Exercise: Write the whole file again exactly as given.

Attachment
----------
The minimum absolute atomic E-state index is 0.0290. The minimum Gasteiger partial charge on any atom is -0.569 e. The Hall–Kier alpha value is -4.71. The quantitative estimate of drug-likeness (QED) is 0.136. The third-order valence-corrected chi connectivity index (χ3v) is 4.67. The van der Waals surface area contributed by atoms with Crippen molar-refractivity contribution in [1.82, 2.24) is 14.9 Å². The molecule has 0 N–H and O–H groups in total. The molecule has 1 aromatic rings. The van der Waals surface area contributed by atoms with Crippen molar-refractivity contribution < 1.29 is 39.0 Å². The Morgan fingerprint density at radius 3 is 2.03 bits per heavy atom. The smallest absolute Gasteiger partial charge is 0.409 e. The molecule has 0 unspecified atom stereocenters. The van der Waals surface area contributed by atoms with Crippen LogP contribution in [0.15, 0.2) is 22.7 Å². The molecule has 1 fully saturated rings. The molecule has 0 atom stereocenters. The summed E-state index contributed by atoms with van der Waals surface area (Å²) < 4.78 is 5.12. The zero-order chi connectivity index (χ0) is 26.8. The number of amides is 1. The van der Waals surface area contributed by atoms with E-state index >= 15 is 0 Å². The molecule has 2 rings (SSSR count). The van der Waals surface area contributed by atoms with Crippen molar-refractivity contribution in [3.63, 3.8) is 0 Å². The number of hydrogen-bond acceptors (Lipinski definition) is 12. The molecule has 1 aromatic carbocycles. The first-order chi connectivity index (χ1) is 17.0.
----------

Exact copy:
The minimum absolute atomic E-state index is 0.0290. The minimum Gasteiger partial charge on any atom is -0.569 e. The Hall–Kier alpha value is -4.71. The quantitative estimate of drug-likeness (QED) is 0.136. The third-order valence-corrected chi connectivity index (χ3v) is 4.67. The van der Waals surface area contributed by atoms with Crippen molar-refractivity contribution in [1.82, 2.24) is 14.9 Å². The molecule has 0 N–H and O–H groups in total. The molecule has 1 aromatic rings. The van der Waals surface area contributed by atoms with Crippen molar-refractivity contribution < 1.29 is 39.0 Å². The Morgan fingerprint density at radius 3 is 2.03 bits per heavy atom. The smallest absolute Gasteiger partial charge is 0.409 e. The molecule has 0 unspecified atom stereocenters. The van der Waals surface area contributed by atoms with Crippen LogP contribution in [0.15, 0.2) is 22.7 Å². The molecule has 1 fully saturated rings. The molecule has 0 atom stereocenters. The summed E-state index contributed by atoms with van der Waals surface area (Å²) < 4.78 is 5.12. The zero-order chi connectivity index (χ0) is 26.8. The number of amides is 1. The van der Waals surface area contributed by atoms with E-state index >= 15 is 0 Å². The molecule has 2 rings (SSSR count). The van der Waals surface area contributed by atoms with Crippen molar-refractivity contribution in [3.63, 3.8) is 0 Å². The number of hydrogen-bond acceptors (Lipinski definition) is 12. The molecule has 1 aromatic carbocycles. The first-order chi connectivity index (χ1) is 17.0.